THE TRAGEDY OF MEDUSA

A Note from the Director

 

I finished the working draft of the The Tragedy of Medusa the same week the Kavanaugh hearings swept our nation. Sexual assault, a topic usually reserved for hushed tones and late night disclosures, was suddenly everywhere. What constitutes sexual violence? Whose stories matter? What do we do with perpetrators? What do we do with survivors? How many years must pass before the slate is wiped clean? These questions were pounding in America’s collective conscience.

And then the hearings were over. The conversations about our national attitude on sexual assault ended as quickly as they began. Kavanaugh was confirmed, the world moved on. But I still had Medusa to deal with.

I quickly learned that Ancient Greek mythology is not the place to go if you’re looking to avoid hard questions about sexual violence. What are we, culturally, supposed to do with the fact that almost all of our Greco-Roman myths, the myths which inspired the basis of so much of our western theatrical canon, are punctuated by rape? How can we act like we - as a culture - have an evolved understanding of intimate violence when our creation story for an entire continent revolves around Zeus claiming Europa’s body and turning her into the earth? When we walk through the Getty and the most beautiful European art there depicts abduction or violence against women? This violence has become so normalized, we view it as part of our cultural legacy.  Even if we don’t all grow up learning these myths, nuanced and disconcerting conceptions of sex and violence have been sewn so intimately into the fabric of our culture we can hardly recognize them.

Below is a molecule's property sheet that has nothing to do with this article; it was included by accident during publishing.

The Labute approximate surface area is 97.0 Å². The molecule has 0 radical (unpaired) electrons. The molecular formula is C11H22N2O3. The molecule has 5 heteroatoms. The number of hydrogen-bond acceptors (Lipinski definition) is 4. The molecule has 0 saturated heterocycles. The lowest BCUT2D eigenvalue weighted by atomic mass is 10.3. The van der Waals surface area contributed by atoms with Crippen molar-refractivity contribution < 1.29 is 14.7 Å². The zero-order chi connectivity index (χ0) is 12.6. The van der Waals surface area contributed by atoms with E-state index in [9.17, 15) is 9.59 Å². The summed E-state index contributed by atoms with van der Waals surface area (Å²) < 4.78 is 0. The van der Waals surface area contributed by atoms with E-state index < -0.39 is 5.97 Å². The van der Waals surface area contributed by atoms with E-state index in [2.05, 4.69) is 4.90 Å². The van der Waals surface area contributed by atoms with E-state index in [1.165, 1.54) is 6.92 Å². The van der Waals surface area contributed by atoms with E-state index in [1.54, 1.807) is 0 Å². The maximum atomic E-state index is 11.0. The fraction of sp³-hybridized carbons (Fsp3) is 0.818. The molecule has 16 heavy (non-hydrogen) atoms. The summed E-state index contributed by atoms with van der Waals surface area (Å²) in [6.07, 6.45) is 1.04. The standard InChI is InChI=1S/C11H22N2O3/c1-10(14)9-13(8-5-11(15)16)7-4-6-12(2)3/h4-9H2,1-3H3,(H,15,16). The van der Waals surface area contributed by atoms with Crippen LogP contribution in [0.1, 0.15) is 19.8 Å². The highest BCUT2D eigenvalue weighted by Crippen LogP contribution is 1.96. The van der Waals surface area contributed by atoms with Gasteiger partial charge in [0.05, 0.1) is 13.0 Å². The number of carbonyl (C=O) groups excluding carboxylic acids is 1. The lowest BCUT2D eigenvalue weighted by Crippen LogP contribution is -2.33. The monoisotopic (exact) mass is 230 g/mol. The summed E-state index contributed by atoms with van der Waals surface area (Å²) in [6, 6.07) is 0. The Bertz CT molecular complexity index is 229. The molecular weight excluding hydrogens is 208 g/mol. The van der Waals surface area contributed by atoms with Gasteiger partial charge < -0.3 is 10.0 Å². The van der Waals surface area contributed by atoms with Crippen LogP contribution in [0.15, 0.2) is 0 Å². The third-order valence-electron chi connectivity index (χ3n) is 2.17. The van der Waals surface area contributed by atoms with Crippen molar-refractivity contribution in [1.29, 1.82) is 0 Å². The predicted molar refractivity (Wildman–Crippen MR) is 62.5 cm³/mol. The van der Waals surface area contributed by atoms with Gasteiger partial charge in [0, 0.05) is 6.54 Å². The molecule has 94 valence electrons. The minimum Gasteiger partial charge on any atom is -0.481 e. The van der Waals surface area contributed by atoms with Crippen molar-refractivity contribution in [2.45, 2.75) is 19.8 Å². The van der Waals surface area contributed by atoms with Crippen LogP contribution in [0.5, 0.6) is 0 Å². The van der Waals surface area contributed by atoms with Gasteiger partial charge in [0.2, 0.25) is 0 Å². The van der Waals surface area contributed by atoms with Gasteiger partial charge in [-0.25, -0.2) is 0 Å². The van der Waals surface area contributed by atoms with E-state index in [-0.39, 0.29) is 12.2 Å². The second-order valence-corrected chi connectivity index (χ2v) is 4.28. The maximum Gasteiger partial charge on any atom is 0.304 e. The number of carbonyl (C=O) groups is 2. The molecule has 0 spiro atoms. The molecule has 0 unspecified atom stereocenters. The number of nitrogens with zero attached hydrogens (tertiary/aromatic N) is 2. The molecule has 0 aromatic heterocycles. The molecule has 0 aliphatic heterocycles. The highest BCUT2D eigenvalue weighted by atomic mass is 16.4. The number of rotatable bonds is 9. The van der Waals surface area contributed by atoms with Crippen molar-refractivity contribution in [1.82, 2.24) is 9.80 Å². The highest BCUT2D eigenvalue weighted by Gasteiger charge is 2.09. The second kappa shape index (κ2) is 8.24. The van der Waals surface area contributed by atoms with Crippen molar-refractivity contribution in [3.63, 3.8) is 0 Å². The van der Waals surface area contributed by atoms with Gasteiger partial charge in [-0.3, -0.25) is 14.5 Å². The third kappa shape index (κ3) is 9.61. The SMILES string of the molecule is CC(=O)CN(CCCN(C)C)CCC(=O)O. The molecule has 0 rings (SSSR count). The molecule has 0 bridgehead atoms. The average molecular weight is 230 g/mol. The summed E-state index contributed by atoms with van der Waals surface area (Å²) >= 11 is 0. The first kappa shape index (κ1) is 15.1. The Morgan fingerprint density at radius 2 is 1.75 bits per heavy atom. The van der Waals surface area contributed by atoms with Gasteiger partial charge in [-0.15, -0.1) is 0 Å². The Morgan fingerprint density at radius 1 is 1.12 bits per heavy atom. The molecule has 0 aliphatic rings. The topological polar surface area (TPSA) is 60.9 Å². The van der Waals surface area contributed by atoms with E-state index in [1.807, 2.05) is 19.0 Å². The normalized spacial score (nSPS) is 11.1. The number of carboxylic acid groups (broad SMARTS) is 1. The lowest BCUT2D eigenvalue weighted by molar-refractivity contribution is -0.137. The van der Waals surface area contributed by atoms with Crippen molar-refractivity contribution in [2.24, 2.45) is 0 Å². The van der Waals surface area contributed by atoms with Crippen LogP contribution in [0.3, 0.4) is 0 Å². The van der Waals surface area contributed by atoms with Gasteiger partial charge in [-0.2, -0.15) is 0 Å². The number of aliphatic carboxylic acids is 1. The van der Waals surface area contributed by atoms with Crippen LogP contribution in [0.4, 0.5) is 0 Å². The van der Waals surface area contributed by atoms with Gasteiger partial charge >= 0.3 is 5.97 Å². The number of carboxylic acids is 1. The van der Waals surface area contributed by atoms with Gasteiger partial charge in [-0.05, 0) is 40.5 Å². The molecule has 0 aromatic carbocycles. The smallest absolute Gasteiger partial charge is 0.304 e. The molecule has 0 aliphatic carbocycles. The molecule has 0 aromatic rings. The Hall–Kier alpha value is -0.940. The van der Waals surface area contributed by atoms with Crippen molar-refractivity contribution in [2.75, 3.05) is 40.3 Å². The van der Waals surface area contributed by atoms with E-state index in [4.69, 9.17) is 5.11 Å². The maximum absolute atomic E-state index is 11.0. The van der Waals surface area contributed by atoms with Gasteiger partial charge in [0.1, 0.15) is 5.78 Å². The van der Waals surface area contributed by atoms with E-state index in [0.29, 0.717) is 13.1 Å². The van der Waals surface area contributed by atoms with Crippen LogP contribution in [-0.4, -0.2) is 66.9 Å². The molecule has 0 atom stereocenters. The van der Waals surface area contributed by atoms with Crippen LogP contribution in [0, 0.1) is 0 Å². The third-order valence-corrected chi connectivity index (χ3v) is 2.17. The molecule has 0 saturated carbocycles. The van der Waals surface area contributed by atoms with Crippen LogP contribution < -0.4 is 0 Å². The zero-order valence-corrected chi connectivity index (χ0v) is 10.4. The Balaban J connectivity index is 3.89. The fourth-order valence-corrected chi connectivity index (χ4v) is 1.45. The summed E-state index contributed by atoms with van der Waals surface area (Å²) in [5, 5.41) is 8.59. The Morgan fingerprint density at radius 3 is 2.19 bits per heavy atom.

So, if you’re still with me, I think that leaves us with two options. For one, we could admit that mythology, the skeleton of our culture, is full of horrific acts of violence and dismiss it as barbaric and dated. On the other hand, we could take the leap of faith that violence exists as frequently as it does in these stories for a reason, and begin to tilt the focus. We can tilt the focus to see the women, the queers, the foreigners, the kind men, and, yes, the monsters. We can reinvent their stories based off of the injuries in our own hearts, and see what monstrosity looks like looking out from Medusa’s stoney eyes. We can take these stories and see that the media we have been longing for that chases justice and affirms our experiences has been waiting for us, we just haven’t had control over its production.

 

It’s time we take back these myths. It’s time we look each other in the eyes, even if in that truth of connection, the stories we no longer need die.

 

Thank you for creating new mythology with us, and bearing witness to the incredible work of this team. I am indebted to you and the community we are creating.

Love,

Olivia Buntaine

Artistic Director of Project Nongenue

Writer and Director of The Tragedy of Medusa

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